Legend says that Antonio Bay was built in 1880 with blood money obtained from shipwrecked lepers, which no one believes. On the eve of the town's centennial, many plan to attend the celebrations, including the murdered lepers.
Jamie Lee Curtis,
In 1957, in Detroit, a red Plymouth Fury is built and is the cause of two accidents, one of them fatal, still in the assembly line. Twenty-one years later, the outcast and bullied nerd Arnold "Arnie" Cunningham is getting a ride with his best and only friend Dennis Guilder and he sees the wrecked car for sale in a garden. Arnie immediately falls in love with the car. The car was given the name Christine by it's first owner. He brings the car to a repair shop of the despicable Will Darnell and works hard to restore the classic car. While he works in the restoration, he changes his personality to a cocky teenager and he dates the most beautiful girl in the high-school, Leigh Cabot. Soon Arnie becomes selfish and jealous of the supernatural Christine that kills everyone that is a threat to them. Written by
According to the filmmakers in the DVD documentary, 28 Plymouth "Furys" (which in reality were Belvederes or Savoys) were purchased and restored for the film. A few were "showcase" cars that were used whenever Christine is just sitting there "looking pretty" or whenever Arnie is driving her. There were "hot rod" versions with souped up engines and airplane landing lights for the headlights for Christine's rampages. And there were "junked" and "shell" cars for the versions of Christine in disrepair or for her "death" scene. There is one way to tell which cars are the showcase hot rod cars and the stunt cars: if you look at the under grill beneath Christine's front bumper, the showcase cars have a chrome under grill while the stunt cars have a red painted under grill. See more »
When Arnie visits Dennis in the hospital for the first time, the foot he puts the paper cup on is fake. See more »
The kid was cut in half Arnie, they had to scrape his legs up with a shovel.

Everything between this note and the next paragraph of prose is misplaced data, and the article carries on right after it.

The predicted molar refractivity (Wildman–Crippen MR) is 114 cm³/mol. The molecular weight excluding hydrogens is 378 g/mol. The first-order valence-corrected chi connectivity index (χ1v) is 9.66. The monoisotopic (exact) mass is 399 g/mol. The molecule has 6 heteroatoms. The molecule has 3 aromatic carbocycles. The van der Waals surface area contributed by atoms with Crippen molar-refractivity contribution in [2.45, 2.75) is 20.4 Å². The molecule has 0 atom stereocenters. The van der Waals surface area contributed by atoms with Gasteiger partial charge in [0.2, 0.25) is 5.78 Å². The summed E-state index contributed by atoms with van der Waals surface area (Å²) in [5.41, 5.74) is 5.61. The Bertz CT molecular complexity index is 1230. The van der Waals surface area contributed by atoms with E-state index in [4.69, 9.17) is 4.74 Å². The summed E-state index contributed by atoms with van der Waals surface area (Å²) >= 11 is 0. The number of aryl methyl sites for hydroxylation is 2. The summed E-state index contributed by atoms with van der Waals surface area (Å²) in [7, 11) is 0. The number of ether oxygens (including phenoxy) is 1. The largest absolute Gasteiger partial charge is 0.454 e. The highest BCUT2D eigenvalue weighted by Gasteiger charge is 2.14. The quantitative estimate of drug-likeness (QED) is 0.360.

Well, isn't that what you're supposed to do with shit? Scrape it up with a little shovel?
Don't get smart with me, son. Your girlfriend is a hell of a lot more convincing than you are.
She's not my girlfriend. And since when is it against the law to fix up your own car when somebody else busts it up, huh?
Then you get off my back.
[...] See more »
In the opening credits when the titles are appearing, Christine's engine can be heard. See more »
For my Smart Money, "Christine" is one of John Carpenter's most underrated efforts (up there with "Assault on Precinct 13"), and also one of his most effective. Even though its modest look and relative restraint in gore came as a result of "The Thing"'s box-office failure the previous year, and Carpenter has all but admitted his heart wasn't in the project, it ultimately turned out VERY well (if this is an effort from a sleepwalking Carpenter, he's better than most directors when they're awake). As someone who was knocked out by Rob Bottin's intricately gruesome FX work in "The Thing," but left cold by the shallow characters, "Christine" fills in the gaps of suspense and human story with ease. In retrospect, some of the absurd plot elements ("a haunted car," as Carpenter constantly reiterates) lends the film an odd humor that doesn't detract from things (and indeed, it was Stephen King's own infatuation with cars and rock music that inspired this story of obsession). Scenes are composed with great skill by Carpenter (making wonderful use of the widescreen image), and there are many striking images sprinkled throughout (the most incredible being the flaming Christine speeding after a villain). The excellent cast gives their all in making a potential B-movie premise glow with A-list polish: Keith Gordon's Arnie (the painfully square high-school senior who buys the titular vehicle), John Stockwell's Dennis (the resourceful jock and best friend), Alexandra Paul's Leigh (the earthy girlfriend who sparks Christine's jealousy), and Harry Dean Stanton's Junkins (the snooping P.I.) provide this tale with a lot of propulsive force. In a sense, "Christine" is a nice even ground between the zaniness of "Escape from New York" and the FX extremes of "The Thing," and exemplifies Carpenter's range as a director. A very underrated effort that is very much worth your time.
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